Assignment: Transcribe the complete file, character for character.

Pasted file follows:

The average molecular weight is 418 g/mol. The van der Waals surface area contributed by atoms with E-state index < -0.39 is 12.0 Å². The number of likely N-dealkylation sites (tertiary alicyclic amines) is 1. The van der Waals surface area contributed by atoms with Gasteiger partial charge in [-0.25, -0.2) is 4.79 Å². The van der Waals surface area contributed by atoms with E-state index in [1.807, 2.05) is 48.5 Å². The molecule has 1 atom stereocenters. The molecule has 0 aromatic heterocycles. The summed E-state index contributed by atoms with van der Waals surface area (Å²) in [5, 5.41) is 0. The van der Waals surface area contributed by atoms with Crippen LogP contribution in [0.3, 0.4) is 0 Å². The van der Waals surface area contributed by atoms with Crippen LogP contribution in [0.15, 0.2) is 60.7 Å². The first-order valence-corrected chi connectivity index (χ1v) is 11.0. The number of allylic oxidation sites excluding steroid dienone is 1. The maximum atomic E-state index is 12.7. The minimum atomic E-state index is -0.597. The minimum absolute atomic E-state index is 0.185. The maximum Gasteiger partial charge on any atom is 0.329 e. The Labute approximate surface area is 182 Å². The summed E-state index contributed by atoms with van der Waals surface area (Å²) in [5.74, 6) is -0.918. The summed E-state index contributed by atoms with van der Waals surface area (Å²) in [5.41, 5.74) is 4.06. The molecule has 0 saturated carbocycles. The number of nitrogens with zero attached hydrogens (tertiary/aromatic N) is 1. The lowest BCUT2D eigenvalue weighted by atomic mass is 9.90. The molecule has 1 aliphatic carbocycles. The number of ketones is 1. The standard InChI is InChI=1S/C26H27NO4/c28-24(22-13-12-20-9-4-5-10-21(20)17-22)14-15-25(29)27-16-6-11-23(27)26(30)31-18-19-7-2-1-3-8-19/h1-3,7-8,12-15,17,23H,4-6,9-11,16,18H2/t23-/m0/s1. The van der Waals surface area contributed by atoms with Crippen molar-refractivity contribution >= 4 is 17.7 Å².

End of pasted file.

The average molecular weight is 418 g/mol. The van der Waals surface area contributed by atoms with E-state index < -0.39 is 12.0 Å². The number of likely N-dealkylation sites (tertiary alicyclic amines) is 1. The van der Waals surface area contributed by atoms with Gasteiger partial charge in [-0.25, -0.2) is 4.79 Å². The van der Waals surface area contributed by atoms with E-state index in [1.807, 2.05) is 48.5 Å². The molecule has 1 atom stereocenters. The molecule has 0 aromatic heterocycles. The summed E-state index contributed by atoms with van der Waals surface area (Å²) in [5, 5.41) is 0. The van der Waals surface area contributed by atoms with Crippen LogP contribution in [0.3, 0.4) is 0 Å². The van der Waals surface area contributed by atoms with Crippen LogP contribution in [0.15, 0.2) is 60.7 Å². The first-order valence-corrected chi connectivity index (χ1v) is 11.0. The number of allylic oxidation sites excluding steroid dienone is 1. The maximum atomic E-state index is 12.7. The minimum atomic E-state index is -0.597. The minimum absolute atomic E-state index is 0.185. The maximum Gasteiger partial charge on any atom is 0.329 e. The Labute approximate surface area is 182 Å². The summed E-state index contributed by atoms with van der Waals surface area (Å²) in [5.74, 6) is -0.918. The summed E-state index contributed by atoms with van der Waals surface area (Å²) in [5.41, 5.74) is 4.06. The molecule has 0 saturated carbocycles. The number of nitrogens with zero attached hydrogens (tertiary/aromatic N) is 1. The lowest BCUT2D eigenvalue weighted by atomic mass is 9.90. The molecule has 1 aliphatic carbocycles. The number of ketones is 1. The standard InChI is InChI=1S/C26H27NO4/c28-24(22-13-12-20-9-4-5-10-21(20)17-22)14-15-25(29)27-16-6-11-23(27)26(30)31-18-19-7-2-1-3-8-19/h1-3,7-8,12-15,17,23H,4-6,9-11,16,18H2/t23-/m0/s1. The van der Waals surface area contributed by atoms with Crippen molar-refractivity contribution >= 4 is 17.7 Å².